Brexit: Rachel Johnson slams EU 'punishment' of Britain
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The Tories lost a 24,000 majority in Tiverton and Honiton to the Lib Dems who are vocal Brexit critics. Ed Davey’s party asked ‘what do we have to show [for Brexit]?’ on its website in January, two years after the UK was finally set free from Brussels.
The Lib Dems publicly campaigned to stop Brexit in the 2019 general election where Boris Johnson won an 80-seat majority.
The election was widely seen as a rubber stamp for the Prime Minister’s Brexit deal and confirmation that Britain wanted out of the bloc.
But the Lib Dem manifesto claimed: “Every vote for the Liberal Democrats is a vote to stop Brexit and stay in the European Union.”
It stated that a Lib Dem government would revoke Article 50 and put an end to Brexit by keeping the UK in the EU.
Tiverton and Honiton is part of the Mid Devon District which voted to leave in the EU referendum in 2016 by 53.3 percent to 46.7 percent – but that has not stopped the Lib Dems from continuing to attack Mr Johnson.
And after winning the Tiverton and Honiton by-election, Lib Dem MP Richard Foord called for the Prime Minister to resign.
He said: “The people of Tiverton and Honiton have spoken for Britain. They’ve sent a loud and clear message: It’s time for Boris Johnson to go. Go, and go now.
“Everyday Boris Johnson clings to office, he brings further shame, chaos, and neglect.”
Brexit was at the heart of the campaign trail in Wakefield too as the Conservative candidate publicly attacked leaving the EU according to the Independent.
Nadeem Ahmed is quoted as saying Brexit was “built on lies” despite the town overwhelmingly voting to leave in 2016.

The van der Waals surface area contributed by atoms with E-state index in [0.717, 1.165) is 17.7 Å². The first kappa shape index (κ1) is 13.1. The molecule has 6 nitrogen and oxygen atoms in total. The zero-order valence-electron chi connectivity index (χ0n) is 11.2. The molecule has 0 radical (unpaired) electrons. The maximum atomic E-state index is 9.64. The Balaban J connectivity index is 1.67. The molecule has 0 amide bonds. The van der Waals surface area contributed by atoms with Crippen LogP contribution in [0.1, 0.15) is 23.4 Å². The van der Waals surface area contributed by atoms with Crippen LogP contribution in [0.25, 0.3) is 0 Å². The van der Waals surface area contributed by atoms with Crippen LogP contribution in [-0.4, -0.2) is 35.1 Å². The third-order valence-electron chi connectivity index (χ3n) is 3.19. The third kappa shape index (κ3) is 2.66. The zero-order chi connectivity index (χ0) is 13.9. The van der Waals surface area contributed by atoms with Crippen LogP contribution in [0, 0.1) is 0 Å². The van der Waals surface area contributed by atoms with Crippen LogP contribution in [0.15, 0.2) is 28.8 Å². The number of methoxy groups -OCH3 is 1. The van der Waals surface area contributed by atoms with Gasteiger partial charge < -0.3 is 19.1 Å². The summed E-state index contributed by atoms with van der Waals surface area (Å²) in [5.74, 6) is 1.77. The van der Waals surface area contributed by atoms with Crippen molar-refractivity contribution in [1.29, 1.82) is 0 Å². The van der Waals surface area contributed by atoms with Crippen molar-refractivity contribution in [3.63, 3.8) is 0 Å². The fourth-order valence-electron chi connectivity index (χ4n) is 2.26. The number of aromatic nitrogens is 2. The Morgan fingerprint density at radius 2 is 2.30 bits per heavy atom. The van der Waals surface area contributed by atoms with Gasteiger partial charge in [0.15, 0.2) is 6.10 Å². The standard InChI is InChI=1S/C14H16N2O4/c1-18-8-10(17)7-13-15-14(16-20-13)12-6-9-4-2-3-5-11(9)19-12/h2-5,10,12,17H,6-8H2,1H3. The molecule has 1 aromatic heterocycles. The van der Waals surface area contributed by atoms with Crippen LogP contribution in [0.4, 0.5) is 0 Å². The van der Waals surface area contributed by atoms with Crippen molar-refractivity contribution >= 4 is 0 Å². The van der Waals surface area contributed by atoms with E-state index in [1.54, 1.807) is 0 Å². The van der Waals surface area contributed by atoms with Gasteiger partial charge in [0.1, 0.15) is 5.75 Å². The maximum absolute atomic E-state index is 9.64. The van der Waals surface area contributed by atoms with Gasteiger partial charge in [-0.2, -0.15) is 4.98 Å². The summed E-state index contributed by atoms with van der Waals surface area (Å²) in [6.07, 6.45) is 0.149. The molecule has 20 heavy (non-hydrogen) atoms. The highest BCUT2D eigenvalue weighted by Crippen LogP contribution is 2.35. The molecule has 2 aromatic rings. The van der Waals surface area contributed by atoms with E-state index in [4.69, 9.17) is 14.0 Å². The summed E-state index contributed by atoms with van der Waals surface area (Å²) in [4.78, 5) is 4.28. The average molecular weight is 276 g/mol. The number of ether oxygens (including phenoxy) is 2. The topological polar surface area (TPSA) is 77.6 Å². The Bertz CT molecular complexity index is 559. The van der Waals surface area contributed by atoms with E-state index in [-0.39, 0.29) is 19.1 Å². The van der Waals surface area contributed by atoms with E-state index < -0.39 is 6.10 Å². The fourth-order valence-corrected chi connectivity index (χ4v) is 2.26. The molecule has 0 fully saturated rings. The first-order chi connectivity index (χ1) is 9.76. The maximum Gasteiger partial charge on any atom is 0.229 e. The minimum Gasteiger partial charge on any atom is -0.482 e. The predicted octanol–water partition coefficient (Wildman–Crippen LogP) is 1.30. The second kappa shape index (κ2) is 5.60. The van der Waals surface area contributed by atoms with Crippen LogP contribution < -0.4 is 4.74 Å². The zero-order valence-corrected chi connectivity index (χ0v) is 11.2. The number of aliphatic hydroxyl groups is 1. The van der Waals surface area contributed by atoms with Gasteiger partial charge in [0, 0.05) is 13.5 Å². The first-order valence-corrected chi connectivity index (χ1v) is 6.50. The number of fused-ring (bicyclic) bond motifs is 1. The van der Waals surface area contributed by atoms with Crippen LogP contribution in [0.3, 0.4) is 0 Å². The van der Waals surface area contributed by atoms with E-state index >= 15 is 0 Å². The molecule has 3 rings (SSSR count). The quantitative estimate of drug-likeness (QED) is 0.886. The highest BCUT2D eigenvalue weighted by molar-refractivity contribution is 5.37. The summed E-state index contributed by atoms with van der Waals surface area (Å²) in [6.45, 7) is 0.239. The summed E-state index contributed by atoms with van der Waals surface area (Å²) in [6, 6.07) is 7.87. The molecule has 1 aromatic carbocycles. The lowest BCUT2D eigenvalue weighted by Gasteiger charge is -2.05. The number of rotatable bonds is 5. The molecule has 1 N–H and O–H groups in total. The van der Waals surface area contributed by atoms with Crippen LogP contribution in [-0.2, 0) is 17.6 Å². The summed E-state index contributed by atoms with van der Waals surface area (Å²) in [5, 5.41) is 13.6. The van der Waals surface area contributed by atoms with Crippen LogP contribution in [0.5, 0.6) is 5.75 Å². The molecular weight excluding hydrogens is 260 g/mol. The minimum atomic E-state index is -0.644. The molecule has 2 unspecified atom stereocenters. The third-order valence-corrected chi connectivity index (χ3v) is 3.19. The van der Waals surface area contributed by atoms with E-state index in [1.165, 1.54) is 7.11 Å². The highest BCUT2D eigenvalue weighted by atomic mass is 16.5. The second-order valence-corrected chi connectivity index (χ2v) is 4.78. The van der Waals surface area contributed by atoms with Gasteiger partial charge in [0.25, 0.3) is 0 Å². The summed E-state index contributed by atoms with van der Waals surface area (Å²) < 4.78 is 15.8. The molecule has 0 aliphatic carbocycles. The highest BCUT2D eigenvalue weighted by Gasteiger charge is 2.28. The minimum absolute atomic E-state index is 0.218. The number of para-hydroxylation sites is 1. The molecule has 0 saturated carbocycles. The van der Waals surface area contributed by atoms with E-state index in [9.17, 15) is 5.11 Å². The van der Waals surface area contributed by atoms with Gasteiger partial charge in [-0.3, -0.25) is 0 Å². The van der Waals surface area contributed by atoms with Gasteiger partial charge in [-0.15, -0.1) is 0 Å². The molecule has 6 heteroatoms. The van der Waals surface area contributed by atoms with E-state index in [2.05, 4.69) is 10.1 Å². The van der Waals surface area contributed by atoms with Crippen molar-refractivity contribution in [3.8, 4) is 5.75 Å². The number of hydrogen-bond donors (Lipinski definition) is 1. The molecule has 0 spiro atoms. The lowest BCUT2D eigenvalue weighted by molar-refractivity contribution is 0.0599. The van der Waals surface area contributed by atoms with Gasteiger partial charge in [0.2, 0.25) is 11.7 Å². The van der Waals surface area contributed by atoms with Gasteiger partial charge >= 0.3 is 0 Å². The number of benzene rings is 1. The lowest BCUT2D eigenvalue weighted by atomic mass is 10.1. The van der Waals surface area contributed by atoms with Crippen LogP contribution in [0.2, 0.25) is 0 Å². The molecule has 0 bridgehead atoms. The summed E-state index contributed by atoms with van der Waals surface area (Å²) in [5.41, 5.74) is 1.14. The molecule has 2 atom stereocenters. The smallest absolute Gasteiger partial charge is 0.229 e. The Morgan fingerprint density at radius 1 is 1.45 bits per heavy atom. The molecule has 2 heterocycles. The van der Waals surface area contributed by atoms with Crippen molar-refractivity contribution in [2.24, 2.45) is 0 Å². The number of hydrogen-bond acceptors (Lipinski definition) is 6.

The comments saw senior Red Wall Tory MPs back out of going to Wakefield to support Mr Ahmed who lost the seat to Labour’s Simon Lightwood yesterday.
Labour’s new MP will bolster the party’s numbers in the House of Commons as the Conservatives 80-seat majority from 2019 is chipped away.
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Labour’s victory in Wakefield is a concern for Tory Brexiteers who believe only the Conservative Party are capable of delivering on the public’s decision to leave.
The Labour Party’s 2019 manifesto said it would secure a Brexit deal within three months and set up another national vote within six months on the agreement.
The document read: “Labour has led the campaign to stop a no-deal Brexit. A majority Tory government would pose a renewed threat of the UK crashing out with no deal.”
Since then, Labour has ruled out rejoining the EU in an effort to win favour among its Red Wall heartlands.
This week marks the sixth anniversary of Independence Day but Tories are still divided over their support for Brexit.
Tory MP Tobias Ellwood called for the UK to rejoin the Single Market earlier this month.
He outlined the economic challenges of Brexit and wrote on Politics Home: “In a nutshell, all these challenges would disappear if we dare to advance our Brexit model by re-joining the EU single market (the Norway model).”
Others such as former Brexit negotiator David Frost said this week that there is not “any cause for regret” over the decision to leave the EU.
The only thing that is certain now, is that pressure on the Prime Minister and the UK’s Brexit arrangements has gone up another notch.
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